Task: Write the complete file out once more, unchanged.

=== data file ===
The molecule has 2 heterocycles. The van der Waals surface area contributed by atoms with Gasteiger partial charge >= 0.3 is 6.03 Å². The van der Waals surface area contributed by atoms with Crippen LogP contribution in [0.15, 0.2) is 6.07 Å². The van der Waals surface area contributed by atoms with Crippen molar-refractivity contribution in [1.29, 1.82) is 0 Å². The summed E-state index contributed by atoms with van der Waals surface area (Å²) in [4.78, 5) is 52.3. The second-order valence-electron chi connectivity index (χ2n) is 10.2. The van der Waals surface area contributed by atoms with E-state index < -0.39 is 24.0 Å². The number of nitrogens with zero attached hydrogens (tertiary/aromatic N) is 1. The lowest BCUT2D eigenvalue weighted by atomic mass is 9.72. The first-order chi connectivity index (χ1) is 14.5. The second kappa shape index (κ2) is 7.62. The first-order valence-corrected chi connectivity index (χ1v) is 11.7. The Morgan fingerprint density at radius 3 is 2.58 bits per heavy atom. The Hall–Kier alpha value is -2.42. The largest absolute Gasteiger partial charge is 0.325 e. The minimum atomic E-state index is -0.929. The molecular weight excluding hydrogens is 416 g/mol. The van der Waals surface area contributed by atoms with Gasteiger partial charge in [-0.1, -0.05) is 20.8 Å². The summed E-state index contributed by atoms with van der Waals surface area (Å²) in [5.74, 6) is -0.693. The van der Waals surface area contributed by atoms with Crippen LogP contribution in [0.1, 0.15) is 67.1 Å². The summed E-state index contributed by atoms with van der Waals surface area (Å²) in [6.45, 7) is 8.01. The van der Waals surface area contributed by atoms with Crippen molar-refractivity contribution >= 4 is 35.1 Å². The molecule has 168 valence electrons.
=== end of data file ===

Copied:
The molecule has 2 heterocycles. The van der Waals surface area contributed by atoms with Gasteiger partial charge >= 0.3 is 6.03 Å². The van der Waals surface area contributed by atoms with Crippen LogP contribution in [0.15, 0.2) is 6.07 Å². The van der Waals surface area contributed by atoms with Crippen molar-refractivity contribution in [1.29, 1.82) is 0 Å². The summed E-state index contributed by atoms with van der Waals surface area (Å²) in [4.78, 5) is 52.3. The second-order valence-electron chi connectivity index (χ2n) is 10.2. The van der Waals surface area contributed by atoms with E-state index < -0.39 is 24.0 Å². The number of nitrogens with zero attached hydrogens (tertiary/aromatic N) is 1. The lowest BCUT2D eigenvalue weighted by atomic mass is 9.72. The first-order chi connectivity index (χ1) is 14.5. The second kappa shape index (κ2) is 7.62. The first-order valence-corrected chi connectivity index (χ1v) is 11.7. The Morgan fingerprint density at radius 3 is 2.58 bits per heavy atom. The Hall–Kier alpha value is -2.42. The largest absolute Gasteiger partial charge is 0.325 e. The minimum atomic E-state index is -0.929. The molecular weight excluding hydrogens is 416 g/mol. The van der Waals surface area contributed by atoms with Gasteiger partial charge in [-0.1, -0.05) is 20.8 Å². The summed E-state index contributed by atoms with van der Waals surface area (Å²) in [5.74, 6) is -0.693. The van der Waals surface area contributed by atoms with Crippen LogP contribution in [0.1, 0.15) is 67.1 Å². The summed E-state index contributed by atoms with van der Waals surface area (Å²) in [6.45, 7) is 8.01. The van der Waals surface area contributed by atoms with Crippen molar-refractivity contribution >= 4 is 35.1 Å². The molecule has 168 valence electrons.